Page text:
For any professional managing information on behalf of clients, email is dead. It is not secure and highly susceptible to human error. How many times have you sent information to or received information from the wrong source? I am regularly wrongly emailed client documents by a highly intelligent, trusted professional simply because I have a very similar name to his client. It is completely understandable but it could have any number of repercussions.

A client portal is a cloud-based safe. The documents go in (added by you or your client), the recipient is notified and they are then retrieved. It is also subject to several layers of top-level security.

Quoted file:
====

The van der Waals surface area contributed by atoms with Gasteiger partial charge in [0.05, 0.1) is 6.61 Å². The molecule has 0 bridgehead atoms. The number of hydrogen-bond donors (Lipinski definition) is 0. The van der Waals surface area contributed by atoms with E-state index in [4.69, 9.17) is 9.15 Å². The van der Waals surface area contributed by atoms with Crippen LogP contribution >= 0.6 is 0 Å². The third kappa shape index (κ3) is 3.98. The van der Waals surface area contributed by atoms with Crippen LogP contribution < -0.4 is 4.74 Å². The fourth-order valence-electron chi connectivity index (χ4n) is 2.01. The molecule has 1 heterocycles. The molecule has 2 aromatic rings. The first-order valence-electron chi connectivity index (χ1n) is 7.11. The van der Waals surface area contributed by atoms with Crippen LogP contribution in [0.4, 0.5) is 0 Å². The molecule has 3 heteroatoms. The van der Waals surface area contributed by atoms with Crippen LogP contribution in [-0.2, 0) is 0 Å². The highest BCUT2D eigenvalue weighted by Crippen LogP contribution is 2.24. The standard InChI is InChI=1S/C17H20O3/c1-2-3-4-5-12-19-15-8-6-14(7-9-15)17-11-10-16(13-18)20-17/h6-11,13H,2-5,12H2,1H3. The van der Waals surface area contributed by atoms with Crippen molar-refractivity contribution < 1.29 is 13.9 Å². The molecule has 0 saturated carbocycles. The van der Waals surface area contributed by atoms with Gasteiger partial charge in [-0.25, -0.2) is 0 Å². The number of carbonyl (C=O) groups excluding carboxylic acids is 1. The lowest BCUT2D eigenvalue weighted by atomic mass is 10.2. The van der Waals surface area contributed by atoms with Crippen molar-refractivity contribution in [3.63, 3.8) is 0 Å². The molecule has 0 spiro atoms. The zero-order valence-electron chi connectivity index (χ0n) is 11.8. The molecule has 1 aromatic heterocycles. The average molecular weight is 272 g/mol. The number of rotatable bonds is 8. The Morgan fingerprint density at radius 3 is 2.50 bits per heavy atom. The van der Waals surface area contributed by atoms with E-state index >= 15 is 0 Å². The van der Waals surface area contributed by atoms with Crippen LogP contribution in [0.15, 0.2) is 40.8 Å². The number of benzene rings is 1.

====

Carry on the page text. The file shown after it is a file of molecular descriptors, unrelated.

For the sake of your practice, your reputation and your clients’ trust, switch from email to a secure client portal before it is too late. We can help, advise and support a quick transition to a much safer and more professional way to communicate.

How strong is your online presence?

Monday, August 22nd, 2016

This is a great time of year to review things – work practices, your website, how strong your social media is as well as many other parts of your business. A break or holiday sometimes lets you step back a little so you can see areas for improvement. At Online Practice, we look at your online presence in detail. This is a mix of your website, social media and any other activities such as blogs or press activity.

How you are portrayed online is vital to the way you are perceived – by clients, suppliers and even other firms within your sector. A dry, unchanging, outdated website with nothing new can sometimes be worse than not having an online presence at all. It smacks of neglect and a lack of dynamism that is actually not too hard to correct.